Single E-Ballot has come under scrutiny

elecciones-argentina21The July 5 provincial elections that took place in Argentina put the Single E-Ballot (BUE) under the spotlight. Although the ballot showed some positive aspects related to its performance, such as a fair acceptance from citizens and improved vote processing times, certain flaws were also detected that merit analysis in detail

Just 48 hours before the elections, a group of experts issued a document revealing that the e-ballot provided by Magic Software Argentina (MSA) could be “altered to add repeated votes for a single candidate on a single ballot.”

Aside from this accusation, an IT technician’s house was searched. The technician had revealed how the leakage of part of the source code of the electoral software (another irregular situation that took place before the process) could lead to altered results. Joaquín Sorianello explained that “the SSL certificates of the terminals sending data from schools (polling places) to data centers” had been leaked. These (leaked certificates) “might be used to send false tallying results.”

Instead of taking measures to enhance security, the authorities cornered the technician. The court that issued the search warrant against Sorianello waited until two days after the election to issue a ruling that required “blocking parts of the website, where the e-voting security system leaks were published.”

Uncertainty remains high in the wake of the election. While some candidates admitted that the e-ballot system did not work well across the city, civil organizations reported that “serious” problems arose. At least 532 polling places were left untallied due to transmission issues.

Besides, Beatriz Busaniche, from the Vía Libre Foundation, stated that “all institutional safeguards failed” in MSA’s implementation of electronic ballots.

Busaniche said that several irregular situations were evidenced toward the end of the electoral event: numerical inconsistencies, the fact that Horacio Rodríguez Larreta, one of the candidates, declared himself a winner despite having no official information, or equipment failures.

Although the authorities came to the defense of the e-ballot used in Buenos Aires and acknowledged the complications, they blamed their inaction on the lack of formal complaints filed before the electoral body. After a hearing with political groups, Electoral Secretary of the Court of Justice Alejandra Tadei stated that “none of them made any observation whatsoever about the election.”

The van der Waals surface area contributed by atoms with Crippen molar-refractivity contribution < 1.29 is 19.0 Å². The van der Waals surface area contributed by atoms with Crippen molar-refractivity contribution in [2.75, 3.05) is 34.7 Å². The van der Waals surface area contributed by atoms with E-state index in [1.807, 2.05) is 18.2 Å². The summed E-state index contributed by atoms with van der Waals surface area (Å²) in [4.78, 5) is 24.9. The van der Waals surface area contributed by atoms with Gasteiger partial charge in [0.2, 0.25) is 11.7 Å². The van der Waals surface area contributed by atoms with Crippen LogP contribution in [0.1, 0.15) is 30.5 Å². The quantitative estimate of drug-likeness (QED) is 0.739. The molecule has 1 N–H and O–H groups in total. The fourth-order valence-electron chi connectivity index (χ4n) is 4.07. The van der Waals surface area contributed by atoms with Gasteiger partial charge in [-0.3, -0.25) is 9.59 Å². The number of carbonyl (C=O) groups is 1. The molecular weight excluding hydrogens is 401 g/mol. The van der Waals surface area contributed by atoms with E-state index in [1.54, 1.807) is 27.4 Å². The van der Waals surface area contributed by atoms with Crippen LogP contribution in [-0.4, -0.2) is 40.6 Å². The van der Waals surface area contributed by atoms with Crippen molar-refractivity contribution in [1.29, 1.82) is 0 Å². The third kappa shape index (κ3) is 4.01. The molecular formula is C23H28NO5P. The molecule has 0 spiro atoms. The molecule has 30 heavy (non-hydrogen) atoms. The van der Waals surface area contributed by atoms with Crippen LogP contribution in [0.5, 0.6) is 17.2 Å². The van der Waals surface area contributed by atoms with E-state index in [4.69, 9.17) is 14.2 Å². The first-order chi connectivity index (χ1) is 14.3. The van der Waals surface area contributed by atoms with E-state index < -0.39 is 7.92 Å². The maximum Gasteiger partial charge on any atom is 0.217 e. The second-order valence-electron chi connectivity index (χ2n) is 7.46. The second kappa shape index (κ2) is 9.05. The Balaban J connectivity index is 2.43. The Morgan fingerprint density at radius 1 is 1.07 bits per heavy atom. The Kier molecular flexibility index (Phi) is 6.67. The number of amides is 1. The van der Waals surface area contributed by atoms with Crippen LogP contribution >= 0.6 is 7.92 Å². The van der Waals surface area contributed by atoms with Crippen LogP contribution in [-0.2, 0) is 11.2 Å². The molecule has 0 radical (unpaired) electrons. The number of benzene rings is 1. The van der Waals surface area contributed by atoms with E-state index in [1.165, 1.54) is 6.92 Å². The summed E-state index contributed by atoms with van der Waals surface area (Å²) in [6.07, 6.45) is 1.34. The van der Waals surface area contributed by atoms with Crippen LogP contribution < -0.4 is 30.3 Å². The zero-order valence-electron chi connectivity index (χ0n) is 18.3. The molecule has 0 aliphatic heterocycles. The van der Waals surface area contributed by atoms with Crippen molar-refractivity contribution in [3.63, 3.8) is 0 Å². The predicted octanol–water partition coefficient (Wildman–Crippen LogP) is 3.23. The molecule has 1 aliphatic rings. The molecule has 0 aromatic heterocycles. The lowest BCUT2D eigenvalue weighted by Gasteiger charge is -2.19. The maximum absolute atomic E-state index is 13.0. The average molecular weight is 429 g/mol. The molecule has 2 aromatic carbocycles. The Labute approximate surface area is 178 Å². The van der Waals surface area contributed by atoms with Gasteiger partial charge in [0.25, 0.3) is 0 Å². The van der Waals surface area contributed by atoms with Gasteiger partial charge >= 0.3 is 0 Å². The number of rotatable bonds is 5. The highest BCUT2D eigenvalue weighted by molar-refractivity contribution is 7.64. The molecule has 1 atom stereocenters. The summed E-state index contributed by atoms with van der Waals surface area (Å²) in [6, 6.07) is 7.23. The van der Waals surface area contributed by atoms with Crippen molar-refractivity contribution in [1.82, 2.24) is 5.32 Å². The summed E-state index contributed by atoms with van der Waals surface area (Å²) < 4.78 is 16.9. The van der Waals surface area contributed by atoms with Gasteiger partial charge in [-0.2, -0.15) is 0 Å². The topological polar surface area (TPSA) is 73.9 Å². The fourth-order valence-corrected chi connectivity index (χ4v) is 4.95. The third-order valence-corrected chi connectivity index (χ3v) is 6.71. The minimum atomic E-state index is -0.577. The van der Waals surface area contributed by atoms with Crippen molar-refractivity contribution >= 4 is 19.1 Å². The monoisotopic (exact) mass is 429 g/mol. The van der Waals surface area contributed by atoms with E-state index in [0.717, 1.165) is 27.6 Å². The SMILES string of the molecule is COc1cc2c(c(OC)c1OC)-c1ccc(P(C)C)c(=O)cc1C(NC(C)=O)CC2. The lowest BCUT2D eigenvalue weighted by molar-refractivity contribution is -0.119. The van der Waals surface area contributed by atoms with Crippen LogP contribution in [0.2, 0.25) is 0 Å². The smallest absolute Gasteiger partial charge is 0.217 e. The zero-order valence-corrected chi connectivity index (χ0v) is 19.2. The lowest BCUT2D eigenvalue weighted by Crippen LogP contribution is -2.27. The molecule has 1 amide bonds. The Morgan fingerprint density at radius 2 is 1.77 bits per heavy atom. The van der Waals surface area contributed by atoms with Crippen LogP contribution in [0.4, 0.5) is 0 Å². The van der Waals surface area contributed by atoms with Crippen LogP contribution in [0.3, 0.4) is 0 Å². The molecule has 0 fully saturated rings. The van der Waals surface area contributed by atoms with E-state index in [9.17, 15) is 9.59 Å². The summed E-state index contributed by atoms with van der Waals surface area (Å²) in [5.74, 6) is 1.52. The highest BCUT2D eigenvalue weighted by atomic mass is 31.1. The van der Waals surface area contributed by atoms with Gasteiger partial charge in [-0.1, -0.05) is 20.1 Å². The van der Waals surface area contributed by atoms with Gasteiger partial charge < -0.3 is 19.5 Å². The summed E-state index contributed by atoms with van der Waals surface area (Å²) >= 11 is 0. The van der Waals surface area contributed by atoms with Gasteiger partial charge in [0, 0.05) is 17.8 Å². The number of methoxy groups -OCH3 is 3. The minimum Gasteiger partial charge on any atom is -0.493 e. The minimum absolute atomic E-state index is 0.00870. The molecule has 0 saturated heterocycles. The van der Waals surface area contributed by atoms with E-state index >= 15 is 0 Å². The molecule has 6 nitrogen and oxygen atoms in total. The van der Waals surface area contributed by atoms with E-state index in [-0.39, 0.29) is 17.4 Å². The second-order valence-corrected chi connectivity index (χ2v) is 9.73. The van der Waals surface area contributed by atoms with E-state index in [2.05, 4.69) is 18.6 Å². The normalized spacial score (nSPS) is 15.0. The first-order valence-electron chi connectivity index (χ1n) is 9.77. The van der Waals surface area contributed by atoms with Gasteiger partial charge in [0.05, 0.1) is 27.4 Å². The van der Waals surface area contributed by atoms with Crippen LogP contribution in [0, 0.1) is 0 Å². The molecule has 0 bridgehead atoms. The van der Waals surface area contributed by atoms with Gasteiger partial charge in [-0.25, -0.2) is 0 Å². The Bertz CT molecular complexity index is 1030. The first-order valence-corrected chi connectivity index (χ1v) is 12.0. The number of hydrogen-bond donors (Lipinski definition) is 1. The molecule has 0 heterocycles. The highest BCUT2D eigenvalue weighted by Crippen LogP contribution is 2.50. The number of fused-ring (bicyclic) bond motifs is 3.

Despite the fact that automation is a step forward, Buenos Aires needs to keep looking for sounder alternatives to guarantee more efficient elections without compromising the security and legitimacy of the votes.

E-vote is not a game

Two english professors reprogrammed a voting machine to run a game Pac-Man Source: Youtube

Last August ran the news that professors Alex Halderman of the University of Michigan and Ariel J. Feldman of Princeton University, succeeded in running a game of Pac-Man in a Sequoia voting machine. The experiment, done on a machine that was offered at auction and it was no longer used for counting votes, led them to display their “experiment” as proof of the insecurity that display some of the equipment used to automate the electoral process.

The reprogrammed machine was purchased at an auction of equipment manufactured in 1995. Photo: Blogcdn

The researchers said the security stamps of the machines were not violated to access the memory card. They first removed some bolts to access the inside of the machine, then removed the memory card and connected it to a computer. Then they modified the boot program and proceeded to install a version of Pac-Man in the machine.

The publication of this information caused some concern on us. Because of this, we interviewed Eduardo Correia, Smartmatic’s Vicepresident of Electoral Solutions, who explained that this experiment was made with a machine of an american company made in 1995.

Correia said that in a well designed automated voting system, the software cannot be altered. He also said, without the intention of neither discrediting the academics nor defending the the competition, that these experiments do not run in real situations. He explained that it is not the same to alter a machine’s software that no longer has the protection mechanisms, than to alter a machine the very day of an election, in a real environment.

According to the electoral technology expert, the experiment made by the academics, does not imply that there is a possibility to alter the electoral results: “The systems though which the results travel are safer than the electronic transactions banking channels”.

Correia explained that each and every one of the entities that interact in the electoral infrastructure have ensured their digital identity. “All information that is exchanged with the totalizing servers is protected by algorithms that are even used in the U.S. to protect government information.”

He added that for example in Venezuela, when the votes are counted and the results are transmitted, this information comes to the totalization room of the National Electoral Council, and stored in database systems. “All of this is made in an automated manner, with highly reliable security mechanisms”.

Correia said that if any element of the software is modified, the whole system would collapse. This is the reason why he reiterates that, “when making such tests, they should be done in a controlled environment similar to an election, so the results can really have a scientific nature.”